The manifestation of Jewish solidarity, the principle of mutual support, intimate love between members of the family, marriage between Jews, linking life partners forever; self–sacrifice for parents and siblings (and here we do not exclude exceptions) – might all these lofty phenomena have awakened the envy of the gentiles since they were only a few miles away from the eyes of the neighboring Jewish families who, in their eyes, seemed too ideal, human–moral attributes that seem to characterize Jews and isolate them from other people in the world? Perhaps this image of the Jews also gave them the unfounded hate, based on which they not only failed to prevent but did not even think to appeal against the expulsion of “this race” – a national Jewish “race” that can awaken jealousy with their unity and family love! Hatred uses even love to enhance and justify its passion!

Most of the Jewish families lived in the streets in the middle of the city, but few in the surrounding villages. (How many Jews lived on Arany János street?). Few of us who move around the streets of the city today have sharp memories and can think of the names of families who lived in the adjacent streets. Sometimes it seemed that there were so many Jewish families that the Christians had disappeared around them; it was not like this in reality. The Jewish community in Beregszász was large enough that its members could not form a closed “family”. The villages were different. There the communities had no more than 1–2 dozen families or just a few. There they met not only in the synagogue (if it was a separate building), but all family happy events were feasts for the whole community.

And as in the beginning of the chapter, we also will address the final word to you, dear friends: to you who understand what you thumb through in this album: to you who came from there at the time of the Holocaust or afterward; who did not see the future 45 years ago in your minds' eye, yet you persevered; your livelihoods have overcome all horror and deprivation. You still remember some of families whose pictures are missing from this little collection. You, the best of you – the lucky and trusted ones who conscientiously fought for survival, try to remember those families that not only have no photos but also no memories left!


The Eisenberg family (Kazinczy Street)


Reb Mordechai-Tzwi Grünwald and his family


Izrael (Yisroeli) sisters and brothersczy Street)


The 9 children of Reb Yechezkiel Grünfeld (1 survived)


Meyer Berkovits and family


The Rosner family


The children of the Ulovits family and two Grünfeld families


Yitzchak Gutman (Berger) and his family


The Note Chayim family (one single survivor left)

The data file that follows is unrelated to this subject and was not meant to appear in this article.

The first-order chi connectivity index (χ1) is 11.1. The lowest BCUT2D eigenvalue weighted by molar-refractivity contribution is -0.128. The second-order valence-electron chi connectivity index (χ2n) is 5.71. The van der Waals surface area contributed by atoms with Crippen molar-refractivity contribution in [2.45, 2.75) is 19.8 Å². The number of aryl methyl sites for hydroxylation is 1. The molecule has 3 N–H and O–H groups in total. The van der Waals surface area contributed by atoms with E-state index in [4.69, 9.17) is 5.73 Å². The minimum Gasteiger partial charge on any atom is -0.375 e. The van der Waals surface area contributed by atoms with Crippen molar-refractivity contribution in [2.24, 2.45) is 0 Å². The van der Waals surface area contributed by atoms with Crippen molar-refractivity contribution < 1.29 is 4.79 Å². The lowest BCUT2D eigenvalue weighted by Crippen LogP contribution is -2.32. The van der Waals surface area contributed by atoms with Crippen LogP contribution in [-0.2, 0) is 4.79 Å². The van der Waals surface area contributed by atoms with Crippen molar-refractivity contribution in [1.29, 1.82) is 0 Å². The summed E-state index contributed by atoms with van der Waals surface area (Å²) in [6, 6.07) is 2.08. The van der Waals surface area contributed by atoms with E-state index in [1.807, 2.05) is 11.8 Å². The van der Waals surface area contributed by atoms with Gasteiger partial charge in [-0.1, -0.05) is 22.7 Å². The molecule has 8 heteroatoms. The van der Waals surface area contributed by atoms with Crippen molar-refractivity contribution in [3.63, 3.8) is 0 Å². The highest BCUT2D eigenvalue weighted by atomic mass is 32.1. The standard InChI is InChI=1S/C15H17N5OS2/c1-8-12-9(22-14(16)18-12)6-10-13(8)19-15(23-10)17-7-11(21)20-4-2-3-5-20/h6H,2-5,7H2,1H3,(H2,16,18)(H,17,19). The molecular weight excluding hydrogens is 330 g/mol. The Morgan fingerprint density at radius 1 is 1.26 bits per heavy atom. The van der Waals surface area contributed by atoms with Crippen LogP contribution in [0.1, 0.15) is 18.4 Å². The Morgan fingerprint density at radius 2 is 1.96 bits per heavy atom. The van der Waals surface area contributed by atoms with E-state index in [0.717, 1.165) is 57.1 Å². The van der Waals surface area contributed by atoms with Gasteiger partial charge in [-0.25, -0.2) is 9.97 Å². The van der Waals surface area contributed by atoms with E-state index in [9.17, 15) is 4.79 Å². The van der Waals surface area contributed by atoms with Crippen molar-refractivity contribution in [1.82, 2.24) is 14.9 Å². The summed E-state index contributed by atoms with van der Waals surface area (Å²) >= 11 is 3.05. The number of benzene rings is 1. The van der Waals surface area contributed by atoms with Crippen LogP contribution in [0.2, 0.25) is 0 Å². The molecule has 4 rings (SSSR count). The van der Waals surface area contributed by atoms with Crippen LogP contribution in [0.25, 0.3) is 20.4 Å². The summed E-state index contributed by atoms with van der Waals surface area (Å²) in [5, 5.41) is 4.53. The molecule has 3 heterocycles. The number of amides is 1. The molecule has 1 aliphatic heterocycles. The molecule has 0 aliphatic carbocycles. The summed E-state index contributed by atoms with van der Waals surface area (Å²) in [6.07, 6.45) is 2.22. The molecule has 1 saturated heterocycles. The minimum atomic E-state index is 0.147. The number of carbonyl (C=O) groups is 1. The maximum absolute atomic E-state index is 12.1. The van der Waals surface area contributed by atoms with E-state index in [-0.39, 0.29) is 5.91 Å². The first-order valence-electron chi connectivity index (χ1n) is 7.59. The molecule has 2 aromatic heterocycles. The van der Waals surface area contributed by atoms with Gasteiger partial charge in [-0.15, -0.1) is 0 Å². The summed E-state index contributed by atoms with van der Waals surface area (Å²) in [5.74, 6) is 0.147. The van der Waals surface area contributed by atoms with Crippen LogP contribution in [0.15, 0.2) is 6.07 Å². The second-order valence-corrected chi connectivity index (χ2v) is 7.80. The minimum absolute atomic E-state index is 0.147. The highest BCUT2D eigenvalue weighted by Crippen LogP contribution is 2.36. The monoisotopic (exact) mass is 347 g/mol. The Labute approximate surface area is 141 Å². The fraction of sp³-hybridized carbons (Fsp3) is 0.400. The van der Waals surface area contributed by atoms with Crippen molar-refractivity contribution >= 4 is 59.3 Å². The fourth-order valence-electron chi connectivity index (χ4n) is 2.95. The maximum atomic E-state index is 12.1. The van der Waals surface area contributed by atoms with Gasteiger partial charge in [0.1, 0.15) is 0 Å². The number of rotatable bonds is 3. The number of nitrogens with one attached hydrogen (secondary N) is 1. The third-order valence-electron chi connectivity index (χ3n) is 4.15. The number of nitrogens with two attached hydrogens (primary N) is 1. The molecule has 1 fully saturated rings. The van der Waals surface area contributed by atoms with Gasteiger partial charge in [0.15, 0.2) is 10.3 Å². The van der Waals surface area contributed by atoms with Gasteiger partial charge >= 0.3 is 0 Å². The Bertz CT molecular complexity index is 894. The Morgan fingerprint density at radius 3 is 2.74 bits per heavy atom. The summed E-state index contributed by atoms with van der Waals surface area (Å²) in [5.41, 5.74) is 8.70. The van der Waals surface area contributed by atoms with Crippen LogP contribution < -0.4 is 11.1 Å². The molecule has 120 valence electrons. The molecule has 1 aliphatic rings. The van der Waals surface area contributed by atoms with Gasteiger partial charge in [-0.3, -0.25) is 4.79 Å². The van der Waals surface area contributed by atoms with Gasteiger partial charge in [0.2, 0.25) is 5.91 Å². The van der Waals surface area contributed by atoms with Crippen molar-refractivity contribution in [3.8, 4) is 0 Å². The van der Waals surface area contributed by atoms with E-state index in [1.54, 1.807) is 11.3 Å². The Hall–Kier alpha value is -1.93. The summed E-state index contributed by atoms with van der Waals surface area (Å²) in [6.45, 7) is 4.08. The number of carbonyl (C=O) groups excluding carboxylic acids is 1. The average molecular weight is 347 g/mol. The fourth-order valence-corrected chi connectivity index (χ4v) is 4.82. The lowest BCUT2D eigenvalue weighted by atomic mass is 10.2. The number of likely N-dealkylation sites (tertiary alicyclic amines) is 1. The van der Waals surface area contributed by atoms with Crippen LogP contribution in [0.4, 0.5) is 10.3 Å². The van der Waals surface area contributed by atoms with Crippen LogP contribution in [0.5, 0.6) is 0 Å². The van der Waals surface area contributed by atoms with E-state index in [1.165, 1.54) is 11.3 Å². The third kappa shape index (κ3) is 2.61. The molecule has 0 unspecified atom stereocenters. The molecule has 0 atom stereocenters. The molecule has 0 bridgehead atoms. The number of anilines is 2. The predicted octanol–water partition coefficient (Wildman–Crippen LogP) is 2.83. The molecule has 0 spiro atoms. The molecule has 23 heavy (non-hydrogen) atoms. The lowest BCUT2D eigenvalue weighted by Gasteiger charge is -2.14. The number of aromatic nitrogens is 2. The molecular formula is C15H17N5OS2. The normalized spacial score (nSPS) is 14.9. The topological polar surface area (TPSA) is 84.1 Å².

The large Berner family


The Grosz and Beck families


Getting married: Blum Jakubovits and Rafael Goldberger.
The relatives: Rosner and Sperber families


A joyous occasion of the Beck-Winger famly


Anotther wedding in the Itzkovits family in Beregovo (in 1966!)


Dori Linder and children


The Becski, Itzkovits families at the wedding of Margit and Miksa Grünbaum


Odön Izák and his family


The Elimlelch Itzkovits family with the memorial tablet


Soma-Menashe Grünstein and part of his family


The Yehuda Berger family (Zrinyi Street)


Part of Shmuel Hollánder's family


Reb Zalman Weisz and family


Sári Grünstein-Kroh and her children


Pityu Weisz and family


All the children of Hermann and Anna Donáth


Yisroel Weisz and family


The family of Yisroel Jakubovits


The Wachtenheim family in the 1920's


Miksa Katz and family


Lajos Lázár and family


József Weiszhaus and sons


The wedding of Avraham Lebovits
(only the young couple survived)


Lázárovits-Keszler-Mermelstein families
(the wedding of Joli in 1938)


The family of Avraham Lichtenstein


The Winkler children on the porch


The family of Pál Léba from Ardó


The Katz family from Balazsér


The Mermelstein and Lébi Hartman families


Related families: Lázárovits, Salamon, Ruttner, Altberger


The wedding of Rózsi Rosner and Nándor Glück
(The Mermelstein, Rosner, Roth, and Simon families)


Lajos Fuchs and family (1933)


Salamon Frisch and family


Avraham Citron and family
(the wedding of Franky – 1929)


Close and remote relatives at the wedding of Dezsö Kain


Benö Klein and family


Reb Avraham Kahan and family


Ilona Fischer, daughters, and grandchildren


Zoltán Klein and family


Salamon Klein and family


Reb Mordechai Roth and family


Henrik Reinitz and family


Lipot Roóz (watchmaker) and family


Lajos Schau and family


Hershel Mermelstein and Rozner family


Armin Klein and family


Three generations of the Avraham Schwartz-Shamir family


Etel Shapira (née Kahan) and her children


Jenö Rozner (tinsmith) and family


The weddings of Willy Schächter-Glück; Jakov Czitrom-Kati Frisch


Miklós Schwartz and family


Sándor Mermelstein and family


Samuel Ösztreicher and family


Herman Pollák and family


Vilmos Schwartz and his ten children


Herman Kun and family


Artur Schwartz family


Aladar Beier family


Samuel Gross with his family


Herman Schwartz and family


A. Grosz – Piri Marovits and her children


Lajos Feldman and family (Kóvesd)


Elszter family


Family of Manó Vértes


Family of Zsigmond Salamon and relatives


Elszter family


Fülöp Fisch and family


Samuel Neufeld and family


Chana Drummer-Fisch and her children
(nobody survived)


Ede Eisdörfer and family


Izidor Grosz and family
(60 years ago)


Géza Grün and her family


The Kont-Kaszab family


Máfrton Markovits and family


Ignác Gelbman and family


Zsiga Czukor and his family


Lajos Szóbel and his family


Herman Klein and his family


Lajos Szóbel and his family


Herman Klein and his family


Fülöp Keszler and his family (Beregardó)


Dezsö Fuchs and his family


Ernö Neuwelt and his family


The Markovits-Marko family